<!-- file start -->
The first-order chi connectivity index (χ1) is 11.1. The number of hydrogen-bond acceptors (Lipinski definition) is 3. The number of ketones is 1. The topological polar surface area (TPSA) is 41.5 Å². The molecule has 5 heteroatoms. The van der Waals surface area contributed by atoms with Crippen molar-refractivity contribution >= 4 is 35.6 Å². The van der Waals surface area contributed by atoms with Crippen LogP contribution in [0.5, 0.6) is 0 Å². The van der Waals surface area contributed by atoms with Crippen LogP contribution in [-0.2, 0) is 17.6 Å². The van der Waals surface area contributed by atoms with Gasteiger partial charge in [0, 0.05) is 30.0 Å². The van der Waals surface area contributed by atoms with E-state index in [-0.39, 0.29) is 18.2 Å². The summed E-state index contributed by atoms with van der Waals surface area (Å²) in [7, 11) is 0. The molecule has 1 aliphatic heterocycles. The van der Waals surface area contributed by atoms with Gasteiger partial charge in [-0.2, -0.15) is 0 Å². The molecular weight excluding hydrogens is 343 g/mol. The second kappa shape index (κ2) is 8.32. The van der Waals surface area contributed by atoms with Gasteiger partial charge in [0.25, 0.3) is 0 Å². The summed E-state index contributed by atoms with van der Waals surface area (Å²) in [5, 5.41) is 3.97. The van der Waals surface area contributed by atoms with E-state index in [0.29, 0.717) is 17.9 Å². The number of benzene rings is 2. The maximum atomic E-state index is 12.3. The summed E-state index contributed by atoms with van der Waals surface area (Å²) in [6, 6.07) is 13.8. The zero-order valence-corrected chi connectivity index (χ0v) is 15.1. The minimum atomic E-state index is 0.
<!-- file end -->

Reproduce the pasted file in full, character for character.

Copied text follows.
The first-order chi connectivity index (χ1) is 11.1. The number of hydrogen-bond acceptors (Lipinski definition) is 3. The number of ketones is 1. The topological polar surface area (TPSA) is 41.5 Å². The molecule has 5 heteroatoms. The van der Waals surface area contributed by atoms with Crippen molar-refractivity contribution >= 4 is 35.6 Å². The van der Waals surface area contributed by atoms with Crippen LogP contribution in [0.5, 0.6) is 0 Å². The van der Waals surface area contributed by atoms with Crippen LogP contribution in [-0.2, 0) is 17.6 Å². The van der Waals surface area contributed by atoms with Gasteiger partial charge in [0, 0.05) is 30.0 Å². The van der Waals surface area contributed by atoms with E-state index in [-0.39, 0.29) is 18.2 Å². The summed E-state index contributed by atoms with van der Waals surface area (Å²) in [7, 11) is 0. The molecule has 1 aliphatic heterocycles. The van der Waals surface area contributed by atoms with Gasteiger partial charge in [-0.2, -0.15) is 0 Å². The molecular weight excluding hydrogens is 343 g/mol. The second kappa shape index (κ2) is 8.32. The van der Waals surface area contributed by atoms with Gasteiger partial charge in [0.25, 0.3) is 0 Å². The summed E-state index contributed by atoms with van der Waals surface area (Å²) in [5, 5.41) is 3.97. The van der Waals surface area contributed by atoms with E-state index in [0.29, 0.717) is 17.9 Å². The number of benzene rings is 2. The maximum atomic E-state index is 12.3. The summed E-state index contributed by atoms with van der Waals surface area (Å²) in [6, 6.07) is 13.8. The zero-order valence-corrected chi connectivity index (χ0v) is 15.1. The minimum atomic E-state index is 0.